Satcher v. Amerson et al

Filing 19

MEMORANDUM OPINION. Signed by Judge Robert B Propst on 11/13/2012. (AVC)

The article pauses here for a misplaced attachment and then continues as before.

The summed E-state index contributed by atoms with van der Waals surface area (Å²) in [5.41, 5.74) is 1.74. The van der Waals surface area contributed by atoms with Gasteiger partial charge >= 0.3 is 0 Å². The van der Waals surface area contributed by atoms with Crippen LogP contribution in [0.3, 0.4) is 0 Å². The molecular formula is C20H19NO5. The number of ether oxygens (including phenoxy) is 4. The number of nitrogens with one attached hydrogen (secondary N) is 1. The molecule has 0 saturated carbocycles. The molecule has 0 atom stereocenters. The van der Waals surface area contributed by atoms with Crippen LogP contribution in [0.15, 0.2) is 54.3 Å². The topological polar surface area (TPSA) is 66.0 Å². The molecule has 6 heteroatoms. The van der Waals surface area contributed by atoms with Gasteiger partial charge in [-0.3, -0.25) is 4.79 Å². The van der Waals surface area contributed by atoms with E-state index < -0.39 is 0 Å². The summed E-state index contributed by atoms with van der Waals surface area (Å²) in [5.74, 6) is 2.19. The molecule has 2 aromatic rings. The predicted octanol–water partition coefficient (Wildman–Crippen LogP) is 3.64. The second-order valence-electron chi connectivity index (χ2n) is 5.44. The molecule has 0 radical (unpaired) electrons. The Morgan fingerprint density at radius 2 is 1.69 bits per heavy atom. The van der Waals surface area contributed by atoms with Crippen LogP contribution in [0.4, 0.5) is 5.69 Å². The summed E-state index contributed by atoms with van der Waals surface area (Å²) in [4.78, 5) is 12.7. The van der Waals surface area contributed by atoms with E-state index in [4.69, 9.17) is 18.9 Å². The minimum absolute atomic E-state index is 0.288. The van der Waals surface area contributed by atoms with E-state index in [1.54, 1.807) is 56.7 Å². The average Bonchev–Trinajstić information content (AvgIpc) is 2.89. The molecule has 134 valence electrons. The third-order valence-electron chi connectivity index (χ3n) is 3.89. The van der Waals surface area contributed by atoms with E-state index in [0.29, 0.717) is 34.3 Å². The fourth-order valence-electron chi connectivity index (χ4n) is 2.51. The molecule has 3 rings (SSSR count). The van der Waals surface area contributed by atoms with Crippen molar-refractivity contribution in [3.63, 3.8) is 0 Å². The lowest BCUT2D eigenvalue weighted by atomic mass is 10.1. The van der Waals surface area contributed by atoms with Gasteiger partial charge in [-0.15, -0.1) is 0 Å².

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FILED 2012 Nov-13 AM 10:17 U.S. DISTRICT COURT N.D. OF ALABAMA IN THE UNITED STATES DISTRICT COURT FOR THE NORTHERN DISTRICT OF ALABAMA EASTERN DIVISION CHRISTOPHER HEARD, as personal representative of the Estate of HORACE REAVES Plaintiff, v. CV 1:12-2581-RBP LARRY AMERSON, et al Defendants. MEMORANDUM OPINION This cause comes on to be heard on the Motion to Strike filed by the defendants Larry Amerson, Matthew Wade, Eric Starr, Brent Cobb and Calhoun County, Alabama on November 1, 2012. The issue is whether the plaintiff can appropriately name "Defendants A-Z" as fictitious parties in § 1983 cases where the statute of limitations is determined by state law. The 11th Circuit case cited by the plaintiff in support of his argument that the answer is "yes" is Saxon v. ACE Industries, Inc., 254 F.3d 959, 963 (11 th Cir. 2001) which is a diversity case. The plaintiff asks the court to apply this holding in a federal question case where the statute of limitations is supplied by the forum state law. The case of Mann v. Darden, 630 F. Supp. 2d 1305 (M.D. Ala. 2009) interprets Saxton as being applicable to federal question/state statute of limitations cases: The defendants correctly note that Saxton was a case involving diversity-ofcitizenship jurisdiction, but the defendants do not offer any reason that Saxton’s holding does not apply equally to federal-question cases in which state law similarly provides the applicable statute of limitations. . . Rule 15(c)(1)(A) clearly contemplates application in certain federal-question cases, and the Notes make clear that Saxton’s general holding is meant to include federal-question cases in which state law provides the statute of limitations. Mann, 630 F. Supp. at 1311. The Mann court draws a distinction “between suing a party that is truly a fiction and suing a party that is real but referring to that party by a ‘fictitious name.’” Id. at 1312. The court cites the Eleventh Circuit case of Dean v. Barber, 951 F.2d 1210 (11th Cir. 1992) to support this: It is important to distinguish suing fictitious parties from real parties sued under a fictitious name. There may be times when, for one reason or another, the plaintiff is unwilling or unable to use a party’s real name. Also, one may be able to describe an individual (e.g., the driver of an automobile) without stating his name precisely or correctly. Mann, 630 F. Supp. at 1312 (citing Dean, 951 F.2d at 1215-1216). The Mann court also noted “federal courts typically will allow the use of a fictitious name in the caption so long as it appears that the plaintiff will be able to obtain that information through the discovery process.” Id. at 1315. The Mann case is somewhat distinguishable from the situation at hand. The court in Mann makes clear that: The original complaint described each of the defendants as police officers with a numbered designation and a description of the time, place, and nature of their respective conduct rather than their given names. When Mann filed this suit, she also filed a motion seeking early discovery for the purpose of uncovering the actual names of the officers who participated in her tasing. . . . Id. at 1310. In contrast to the specificity noted by the court in the Mann case, this plaintiff’s amended complaint states: 25. John Doe A-Z are those persons, entities and corrections officers who were deliberately indifferent to Mr. Reaves’ serious medical needs and caused the violation of his clearly established constitutional rights and whose identities are currently unknown to the Plaintiff, but who will be added to the complaint when they are 2 identified through forthcoming discovery efforts in this case. In Richardson v. Johnson, 598 F.3d 734 (11th Cir. 2010), the Eleventh Circuit upheld the district court’s dismissal of the plaintiff’s §1983 claim “against John Doe.” 598 F.3d at 738. In a frequently quoted opinion, the court stated: As a general matter, fictitious-party pleading is not permitted in federal court. See, e.g., New v. Sports & Recreation, Inc., 114 F.3d 1092, 1094 n. 1 (11th Cir. 1997). We have created a limited exception to this rule when the plaintiff’s description of the defendant is so specific as to be “at the very worst, surplusage.” Dean v. Barber, 951 F.2d 1210, 1215-1216 (11th Cir. 1992). In this case, however, Richardson identified the defendant as ‘John Doe (unknown Legal Name), Guard, Charlotte Correctional Institute’ in his complaint. . . .Thus, the description in Richardson’s complaint was insufficient to identify the defendant among the many guards employed at CCI . . . At least the plaintiff here repeatedly refers to involved correction officers. While Richardson may be applicable, this court concludes that there may be involved correction officers who are not truly fictitious, but real parties who are sued under a fictitious name. The court notes that even the named parties may be an overload by the plaintiff. The court will grant the plaintiff a sixty (60) day discovery period to determine who are clearly appropriate defendants, including both the actually named and those sued under a fictitious name. The plaintiff should with ten (10) days after said discovery period move to dismiss any parties who should not have been designated as defendants. This the 13th day of November, 2012. ROBERT B. PROPST SENIOR UNITED STATES DISTRICT JUDGE 3

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